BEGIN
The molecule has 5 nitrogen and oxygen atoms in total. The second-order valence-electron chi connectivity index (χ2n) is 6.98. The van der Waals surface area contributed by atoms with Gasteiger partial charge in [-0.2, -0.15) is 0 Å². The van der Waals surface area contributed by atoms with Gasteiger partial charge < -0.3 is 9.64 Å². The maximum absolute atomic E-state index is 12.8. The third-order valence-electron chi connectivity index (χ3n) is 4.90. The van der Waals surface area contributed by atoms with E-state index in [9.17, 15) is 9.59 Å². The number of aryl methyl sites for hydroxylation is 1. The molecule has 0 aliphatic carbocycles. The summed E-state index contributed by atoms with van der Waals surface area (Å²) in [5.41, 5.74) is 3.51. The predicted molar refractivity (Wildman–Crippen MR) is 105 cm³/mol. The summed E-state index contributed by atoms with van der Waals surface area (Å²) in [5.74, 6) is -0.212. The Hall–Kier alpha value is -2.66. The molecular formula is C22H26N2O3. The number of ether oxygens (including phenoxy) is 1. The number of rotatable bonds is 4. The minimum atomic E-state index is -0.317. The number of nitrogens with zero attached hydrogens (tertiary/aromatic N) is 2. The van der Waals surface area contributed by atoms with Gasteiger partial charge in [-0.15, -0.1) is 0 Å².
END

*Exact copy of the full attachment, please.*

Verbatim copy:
The molecule has 5 nitrogen and oxygen atoms in total. The second-order valence-electron chi connectivity index (χ2n) is 6.98. The van der Waals surface area contributed by atoms with Gasteiger partial charge in [-0.2, -0.15) is 0 Å². The van der Waals surface area contributed by atoms with Gasteiger partial charge < -0.3 is 9.64 Å². The maximum absolute atomic E-state index is 12.8. The third-order valence-electron chi connectivity index (χ3n) is 4.90. The van der Waals surface area contributed by atoms with E-state index in [9.17, 15) is 9.59 Å². The number of aryl methyl sites for hydroxylation is 1. The molecule has 0 aliphatic carbocycles. The summed E-state index contributed by atoms with van der Waals surface area (Å²) in [5.41, 5.74) is 3.51. The predicted molar refractivity (Wildman–Crippen MR) is 105 cm³/mol. The summed E-state index contributed by atoms with van der Waals surface area (Å²) in [5.74, 6) is -0.212. The Hall–Kier alpha value is -2.66. The molecular formula is C22H26N2O3. The number of ether oxygens (including phenoxy) is 1. The number of rotatable bonds is 4. The minimum atomic E-state index is -0.317. The number of nitrogens with zero attached hydrogens (tertiary/aromatic N) is 2. The van der Waals surface area contributed by atoms with Gasteiger partial charge in [-0.15, -0.1) is 0 Å².